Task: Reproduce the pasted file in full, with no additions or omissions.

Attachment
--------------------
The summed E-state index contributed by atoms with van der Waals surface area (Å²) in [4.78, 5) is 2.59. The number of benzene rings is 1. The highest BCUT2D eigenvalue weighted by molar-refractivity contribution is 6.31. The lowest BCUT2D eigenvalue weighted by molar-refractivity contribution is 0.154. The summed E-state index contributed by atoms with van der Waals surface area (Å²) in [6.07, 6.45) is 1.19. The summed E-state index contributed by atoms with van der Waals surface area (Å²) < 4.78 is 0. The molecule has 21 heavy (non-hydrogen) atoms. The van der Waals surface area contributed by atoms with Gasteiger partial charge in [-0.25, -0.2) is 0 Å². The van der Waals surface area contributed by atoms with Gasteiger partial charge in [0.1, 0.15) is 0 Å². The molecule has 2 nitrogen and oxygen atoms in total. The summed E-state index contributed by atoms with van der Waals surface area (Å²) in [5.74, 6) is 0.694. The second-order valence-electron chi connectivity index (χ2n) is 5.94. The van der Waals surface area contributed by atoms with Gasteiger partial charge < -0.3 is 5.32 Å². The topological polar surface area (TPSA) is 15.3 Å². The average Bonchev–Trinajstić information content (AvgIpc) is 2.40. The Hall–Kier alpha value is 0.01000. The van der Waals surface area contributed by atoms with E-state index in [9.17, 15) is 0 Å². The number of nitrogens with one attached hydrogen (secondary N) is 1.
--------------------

The summed E-state index contributed by atoms with van der Waals surface area (Å²) in [4.78, 5) is 2.59. The number of benzene rings is 1. The highest BCUT2D eigenvalue weighted by molar-refractivity contribution is 6.31. The lowest BCUT2D eigenvalue weighted by molar-refractivity contribution is 0.154. The summed E-state index contributed by atoms with van der Waals surface area (Å²) in [6.07, 6.45) is 1.19. The summed E-state index contributed by atoms with van der Waals surface area (Å²) < 4.78 is 0. The molecule has 21 heavy (non-hydrogen) atoms. The van der Waals surface area contributed by atoms with Gasteiger partial charge in [-0.25, -0.2) is 0 Å². The van der Waals surface area contributed by atoms with Gasteiger partial charge in [0.1, 0.15) is 0 Å². The molecule has 2 nitrogen and oxygen atoms in total. The summed E-state index contributed by atoms with van der Waals surface area (Å²) in [5.74, 6) is 0.694. The second-order valence-electron chi connectivity index (χ2n) is 5.94. The van der Waals surface area contributed by atoms with Gasteiger partial charge < -0.3 is 5.32 Å². The topological polar surface area (TPSA) is 15.3 Å². The average Bonchev–Trinajstić information content (AvgIpc) is 2.40. The Hall–Kier alpha value is 0.01000. The van der Waals surface area contributed by atoms with E-state index in [9.17, 15) is 0 Å². The number of nitrogens with one attached hydrogen (secondary N) is 1.